“I didn’t ask to be good at football; Guru Nanak must have blessed me”: ‘Bend it like Beckham’ Review
Co-written and directed by Gurinder Chadha, Bend it like Beckham appears at first to be an underdog sports comedy but quickly reveals that it has an ace up its sleeve - something more and genuinely special.
Chadha’s film follows Jess (Parminder Nagra), a Punjabi Sikh, living in London who loves football (again, I won’t refer to it as soccer) but isn’t allowed to play thanks to her family. All that changes for Jess, once Jules (Keira Knightley) sees her playing and invites her to join the local women’s team in Hounslow, London coached by Joe (Jonathan Rhys Meyers).
Bend it like Beckham has elements of a classic underdog sports story but it’s so much more than that – at times Chadha expertly uses Jess and Jules to explore themes of social class, culture differences and much more. It’s a film that deceptively uses film to talk about relationships and much more importantly it actually uses its sport, football, to explore all these different ideas like coming of age, romance, adulthood etc.
In terms of the romance, which there is, it actually feels more akin to something like what Francois Truffaut explored within the classic Jules and Jim (perhaps Chadha had one of the character’s names be the same as Jules as an homage). Much like Jules and Jim, Bend it like Beckham also explores relationships through a sincere and warm prism in a way that makes it relatable, humane and utterly absorbing.
While the relationship trio is one of the founding stones of the film, Bend it like Beckham also has great football scenes. Chadha and her cinematographer Jong Lin (who shot a lot of Ang Lee’s early films) present the Hounslow team games with a great “you are there” feel that makes it seem like you’re actually playing with the team and celebrating with them. One of the things that also make Chadha’s film great is the stunning cinematography. It’s beautifully shot by Lin but it actually has all the vibrant and striking colors of a Bollywood film as well; it’s energetic and the colors just pop right off the screen.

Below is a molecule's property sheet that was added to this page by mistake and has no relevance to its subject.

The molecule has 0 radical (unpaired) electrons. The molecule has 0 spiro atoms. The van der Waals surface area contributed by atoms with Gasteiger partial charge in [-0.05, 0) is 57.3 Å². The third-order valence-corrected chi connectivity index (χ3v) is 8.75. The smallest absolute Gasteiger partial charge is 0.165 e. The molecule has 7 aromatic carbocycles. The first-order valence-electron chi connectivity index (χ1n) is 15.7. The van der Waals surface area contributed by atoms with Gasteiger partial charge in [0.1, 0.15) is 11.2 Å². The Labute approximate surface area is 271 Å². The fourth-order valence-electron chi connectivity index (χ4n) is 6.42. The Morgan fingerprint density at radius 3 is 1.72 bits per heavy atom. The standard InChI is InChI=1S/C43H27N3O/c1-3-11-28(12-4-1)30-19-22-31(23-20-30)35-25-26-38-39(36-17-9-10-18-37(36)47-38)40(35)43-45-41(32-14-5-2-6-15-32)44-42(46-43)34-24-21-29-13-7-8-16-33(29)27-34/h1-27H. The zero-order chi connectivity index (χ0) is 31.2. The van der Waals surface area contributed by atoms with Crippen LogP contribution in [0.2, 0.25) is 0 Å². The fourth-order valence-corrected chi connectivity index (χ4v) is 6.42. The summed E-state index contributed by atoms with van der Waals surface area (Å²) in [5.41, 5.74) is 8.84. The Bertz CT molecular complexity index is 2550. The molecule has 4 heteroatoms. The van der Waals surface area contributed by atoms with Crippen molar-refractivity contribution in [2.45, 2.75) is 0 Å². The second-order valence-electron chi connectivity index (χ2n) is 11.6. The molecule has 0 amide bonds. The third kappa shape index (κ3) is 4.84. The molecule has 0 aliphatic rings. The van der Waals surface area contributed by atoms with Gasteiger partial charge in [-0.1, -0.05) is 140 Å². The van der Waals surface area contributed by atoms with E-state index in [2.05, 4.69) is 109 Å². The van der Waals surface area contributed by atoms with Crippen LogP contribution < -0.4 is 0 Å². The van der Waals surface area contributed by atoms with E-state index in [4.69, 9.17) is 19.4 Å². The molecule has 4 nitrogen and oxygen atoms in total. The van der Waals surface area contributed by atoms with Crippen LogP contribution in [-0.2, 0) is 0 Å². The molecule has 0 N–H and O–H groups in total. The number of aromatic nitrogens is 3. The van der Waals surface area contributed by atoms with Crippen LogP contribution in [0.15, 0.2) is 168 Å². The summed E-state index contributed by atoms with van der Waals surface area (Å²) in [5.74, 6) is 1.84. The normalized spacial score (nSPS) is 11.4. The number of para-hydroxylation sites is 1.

Bend it like Beckham doesn’t feel like any other sports comedy, it truly feels like its own unique story that effectively uses its sport to delve into some heavier topics like social commentary all while never forgetting to show why its characters love the sport.
Funny, sincere, incredibly entertaining and just utterly delightful, Bend it like Beckham is a film that anybody can enjoy even if you’re not a fan of football. It's smart, wonderfully written and has a great tone where its inspirational moments feel completely earned and not forced at all. It also doesn’t hurt that Nagra and Knightley are incredible in it – their chemistry is tremendously contagious from moment one – as soon as they start playing together you can’t help but root for both of them.
While there are many surprises to the joys of watching Bend it like Beckham, it beautifully aspires to be more than a romantic sports drama. Not only does it talk about social issues and family but it also addresses something very important: passion. Passion for wanting to do something that you love and never letting go of that passion because of whatever society tells you – it’s a great message and one that the film fully embraces with joy and winning charm. Bend it like Beckham is an absolute charmer and a truly groundbreaking entry into the sports genre.